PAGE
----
NABOKV-L post 0005962, Thu, 10 May 2001 19:45:01 -0700

[Fwd: Nabokov week in Santa Fe, New Mexico]

A Transient Series

Sponsored by the
Santa Fe Institute and Art and Science Laboratory
14-16 May 2001, Santa Fe Institute

The Santa Fe Institute and the Art and Science Laboratory are pleased to
announce a series of events that cross the boundaries of science,
literature, and art:
Monday 6 PM (14 May):
Screening of Stanley Kubrick's "Lolita," based on the novel by Vladimir
Nabokov, with James Mason and Peter Sellers.

We will be showing the film from high-quality laserdisk. Gene Youngblood
Victoria Alexander will provide commentary. Youngblood is a Professor at
the College of Santa Fe in its Moving Image Department, where he teaches
film critcism. He is also well known for his pioneering book on film and
alternative media---"Expanded Cinema". Alexander is a Nabokov scholar
currently examining the influence of his scientific investigations of
pattern formation and evolution in butterflies on his theories of
literary aesthetics.

The screening will be held in SFI's main conference room.
Please RSVP to Jim Crutchfield ( so he
can estimate beverages and pizza.

Tuesday 3:30 PM (15 May):
"Neutral Evolution and Aesthetics: Vladimir Nabokov and Insect Mimicry"

Victoria Alexander
English Department, City University of New York,
Dactyl Foundation, New York, and the
Art and Science Laboratory, Santa Fe

See talk announcement to follow separately.

Wednesday 3:30 PM (16 May):
"Hobbies, Experiments, and Public Art---What Counts as

Natalie Jeremijenko
Center for Advanced Technology, New York University

See talk announcement to follow separately.

Jim Crutchfield is hosting the events. Please contact him
if there are questions.

All are welcome.


Neutral Evolution and Aesthetics: Vladimir Nabokov and Insect Mimicry

SFI Medium Conference Room
Tuesday 3:30 PM (15 May)

Victoria Alexander
Art and Science Laboratory
Santa Fe, New Mexico

Although Vladimir Nabokov may be more well-known for his
achievements, particularly as the author of the novel Lolita (1958), he
had an equally impressive genius for science. While acting as curator at
Harvard's Museum of Comparative Zoology in the 1940s, he became "the"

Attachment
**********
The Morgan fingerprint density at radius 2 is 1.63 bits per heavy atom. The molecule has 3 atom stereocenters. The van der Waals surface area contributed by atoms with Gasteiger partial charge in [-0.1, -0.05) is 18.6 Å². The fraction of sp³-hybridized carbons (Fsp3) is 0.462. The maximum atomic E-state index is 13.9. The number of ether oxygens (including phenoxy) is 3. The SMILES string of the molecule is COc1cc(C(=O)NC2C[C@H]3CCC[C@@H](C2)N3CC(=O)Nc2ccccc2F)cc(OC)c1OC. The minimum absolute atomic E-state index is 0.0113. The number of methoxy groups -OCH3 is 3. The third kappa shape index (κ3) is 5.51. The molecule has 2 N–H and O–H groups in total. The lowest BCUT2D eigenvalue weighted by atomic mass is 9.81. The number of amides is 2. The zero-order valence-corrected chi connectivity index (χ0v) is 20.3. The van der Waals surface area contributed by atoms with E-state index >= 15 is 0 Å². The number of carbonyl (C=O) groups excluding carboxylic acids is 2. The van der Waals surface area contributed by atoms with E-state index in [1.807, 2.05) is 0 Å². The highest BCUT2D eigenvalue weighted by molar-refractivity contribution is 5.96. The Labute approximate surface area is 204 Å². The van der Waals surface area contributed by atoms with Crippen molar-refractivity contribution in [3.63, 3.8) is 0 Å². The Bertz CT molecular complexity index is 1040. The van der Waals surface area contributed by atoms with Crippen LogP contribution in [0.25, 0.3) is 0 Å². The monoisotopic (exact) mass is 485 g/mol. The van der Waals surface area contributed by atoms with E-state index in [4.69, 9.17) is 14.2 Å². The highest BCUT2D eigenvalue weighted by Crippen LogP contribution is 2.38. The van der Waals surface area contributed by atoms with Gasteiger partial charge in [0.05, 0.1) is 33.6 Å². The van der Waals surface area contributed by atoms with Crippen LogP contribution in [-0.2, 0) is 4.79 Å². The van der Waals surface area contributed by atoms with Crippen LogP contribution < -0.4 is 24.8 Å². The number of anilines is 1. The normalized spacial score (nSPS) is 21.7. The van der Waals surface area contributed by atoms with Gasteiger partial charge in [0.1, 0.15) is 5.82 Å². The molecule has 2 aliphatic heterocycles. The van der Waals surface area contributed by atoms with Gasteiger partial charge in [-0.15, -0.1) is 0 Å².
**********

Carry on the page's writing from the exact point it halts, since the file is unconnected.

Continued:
expert on a group of butterflies known as Blues. During this time, he
also developed a compelling theory of evolution. He argued, rather
heretically, that insect mimicry and some extreme instances of
camouflage did not result from Darwinian survival strategies. I will
have two main points to make during my talk: first of all, that it is
now possible to appeal to neutral evolutionary theories to support his
arguments, and secondly, that it was Nabokov's teleological leanings
that gave him the insight he needed to construct a theory of mimicry
that was quite progressive for his time.

Unbeknownst to most people, there are several radically
different kinds of teleology. Some of them have value, I argue, not for
the answers they provided but in the way they identified a particular
problem. If one traces the history of "non-mental" teleology through
Aristotle and the Kantian teleomechanists, one sees that it eventually
lead to an investigation of the laws of biological form and pattern
formation. True to his interests in teleology, much of Nabokov's work
focused on morphology and the ways in which butterfly wing patterns are
shaped, not by contingencies in the external environment, but by
internal chemical and mechanical constraints, processes which lend
themselves to rational description---not merely the etiological myths of
a pure adaptationist program. In this way, Nabokov investigated the
directional aspect of telos, the mechanisms for stasis. He also
investigated the intentional aspect, which focuses on the fact that the
function of a part wit!
hin a system is determined by an act of interpretation, that is, by the
way it is used, to use a pragmatist's definition of interpretation. In
this way, he investigated the mechanisms for change. In identifying
these two aspects of apparently teleological phenomenon, Nabokov
provided some useful insights that have yet to be fully appreciated.

Alexander is completing her Ph.D. in the English Department,
City University of New York. She is President and Co-founder of the
Dactyl Foundation for the Arts and Humanities in New York City. Recently
she was a visiting researcher at the Santa Fe Institute and is now
Novelist in Residence at the Art and Science Laboratory.

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